BOULDER, Colo. (CBS4) – The work went on for hours Tuesday as volunteers helped museum experts remove mementos, flowers and messages along the chain link fence in front of the King Soopers on Table Mesa Drive. The spot became a powerful place of remembrance for the 10 killed in the March 22 mass shooting.
“You could feel the weight when you’re taking the things down and someone put thought into putting it there,” said Boulder resident and volunteer John Briggs.READ MORE: CBS4 Fan Poll: Have the Broncos closed the gap on the Chiefs?
They were removing flowers. Many of the tried and time-rotted ones will go to be composted. Others that seem intact will go to artists to put to use.
Boulder is still considering what to do on a long-term basis to remember the victims of the shooting. The city will work with the families of the victims, the community and King Soopers among others to consider the possibilities.
A permanent memorial is likely as far as 2 years out. Where it would be placed will also have to be determined in that process.
“It was pretty heavy,” Briggs said of the emotional toll of removing all of the things tied to the fences and placed along the sidewalk.
“This will go into the museum. And so it’ll be there for those that come after us,” said neighborhood resident Corrine Haslett as she gently removed trinkets and tiny stuffed animals tied to the fence.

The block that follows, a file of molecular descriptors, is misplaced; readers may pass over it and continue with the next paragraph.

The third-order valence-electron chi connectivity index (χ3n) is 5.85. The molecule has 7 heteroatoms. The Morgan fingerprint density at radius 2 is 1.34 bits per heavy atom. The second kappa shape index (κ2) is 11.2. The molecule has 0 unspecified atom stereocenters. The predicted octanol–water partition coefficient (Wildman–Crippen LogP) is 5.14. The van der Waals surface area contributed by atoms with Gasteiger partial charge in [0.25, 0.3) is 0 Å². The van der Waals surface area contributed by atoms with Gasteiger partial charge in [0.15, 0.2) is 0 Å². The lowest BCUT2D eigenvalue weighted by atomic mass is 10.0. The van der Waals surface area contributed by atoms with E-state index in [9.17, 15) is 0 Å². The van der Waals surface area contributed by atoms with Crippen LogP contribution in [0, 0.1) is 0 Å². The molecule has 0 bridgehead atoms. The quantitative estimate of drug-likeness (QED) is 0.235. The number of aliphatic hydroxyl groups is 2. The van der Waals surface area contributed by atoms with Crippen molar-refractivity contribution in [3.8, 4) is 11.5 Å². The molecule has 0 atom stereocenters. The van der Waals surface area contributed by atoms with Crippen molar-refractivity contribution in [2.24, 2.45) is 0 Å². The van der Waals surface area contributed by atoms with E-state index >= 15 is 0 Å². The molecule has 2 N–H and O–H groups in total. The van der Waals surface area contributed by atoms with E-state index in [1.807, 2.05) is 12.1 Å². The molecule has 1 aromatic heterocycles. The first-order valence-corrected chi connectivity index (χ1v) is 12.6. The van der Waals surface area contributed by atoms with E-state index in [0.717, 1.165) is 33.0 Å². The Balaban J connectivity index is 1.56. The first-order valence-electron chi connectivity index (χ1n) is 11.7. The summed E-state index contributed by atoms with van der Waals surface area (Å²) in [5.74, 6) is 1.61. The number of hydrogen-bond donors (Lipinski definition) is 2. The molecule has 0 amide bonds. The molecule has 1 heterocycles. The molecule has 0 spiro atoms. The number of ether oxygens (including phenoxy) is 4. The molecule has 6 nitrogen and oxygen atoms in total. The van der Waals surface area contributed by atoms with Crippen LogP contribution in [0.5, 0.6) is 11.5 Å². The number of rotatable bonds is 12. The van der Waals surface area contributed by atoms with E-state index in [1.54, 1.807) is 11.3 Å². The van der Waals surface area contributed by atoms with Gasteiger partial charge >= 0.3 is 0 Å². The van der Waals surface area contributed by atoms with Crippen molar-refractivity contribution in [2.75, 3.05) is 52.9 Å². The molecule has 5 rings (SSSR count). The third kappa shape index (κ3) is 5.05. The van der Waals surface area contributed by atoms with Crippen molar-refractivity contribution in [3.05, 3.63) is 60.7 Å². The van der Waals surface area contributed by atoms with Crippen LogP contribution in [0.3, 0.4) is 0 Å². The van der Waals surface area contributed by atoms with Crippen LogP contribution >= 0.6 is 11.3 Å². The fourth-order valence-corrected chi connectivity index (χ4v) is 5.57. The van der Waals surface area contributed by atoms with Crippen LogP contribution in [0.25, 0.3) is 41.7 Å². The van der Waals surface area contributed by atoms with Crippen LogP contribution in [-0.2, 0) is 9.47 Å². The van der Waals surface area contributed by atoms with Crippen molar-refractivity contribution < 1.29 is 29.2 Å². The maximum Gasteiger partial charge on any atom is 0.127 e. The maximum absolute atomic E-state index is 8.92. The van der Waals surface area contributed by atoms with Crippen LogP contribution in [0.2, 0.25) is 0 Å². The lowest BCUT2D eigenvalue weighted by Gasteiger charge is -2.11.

“They’re really sensitive and respectful because it’s their King Soopers,” said Chelsea Pennington Hahn, curator of collections at The Museum of Boulder. “This is their neighborhood and they really want to treat things with respect.”
She was organizing and sorting among the thousands of things. Some were moved to the basement of the library across the street for temporary shortage. Some day they may be displayed as a piece of the city’s history.READ MORE: Colorado Weather: Tuesday Storm May Fizzle Out For The Denver Metro
“It has affected the community in such a raw way. And so that is definitely a challenge for the curator figuring out how does that balance with the rest of history. There are lots of other tragedies in our history where we sort of have that historic distance so we can look back at it. Obviously we don’t have that yet,” said Pennington Hahn.
The fence will be pulled back and covered with a fabric, with the message “Boulder Strong” that has come to be part of community recovery. The store, now with more permanent covering in front remains closed.
King Soopers plans to redesign it and re-open in the late fall.
A small, temporary floral installation will be placed on the west side of the development at the site. The public will be invited to remove and take flowers, provided by King Soopers, with them in remembrance. It will be open only between June 16 and 19.
The job of removing all of the mementos was hampered by rain late Tuesday. The museum and volunteers planned to be back at work Wednesday. A source of comfort will be gone.
“It’s very, very healing,” said Haslett about how the impromptu memorial has helped.
Gathering more items, Briggs noted how moving seeing some of it was, even the little things.
“When you’re going by the photographs of the people and there is the crosses of course… For the woman that did the food cart, someone had made a carrot and placed that on top there. It was very touching.”MORE NEWS: Firefighters Responding To The West Ranch Fire In Jefferson County
King Soopers has said it would like thoughtful input on the redesign of the store. You can share feedback by emailing email@example.com.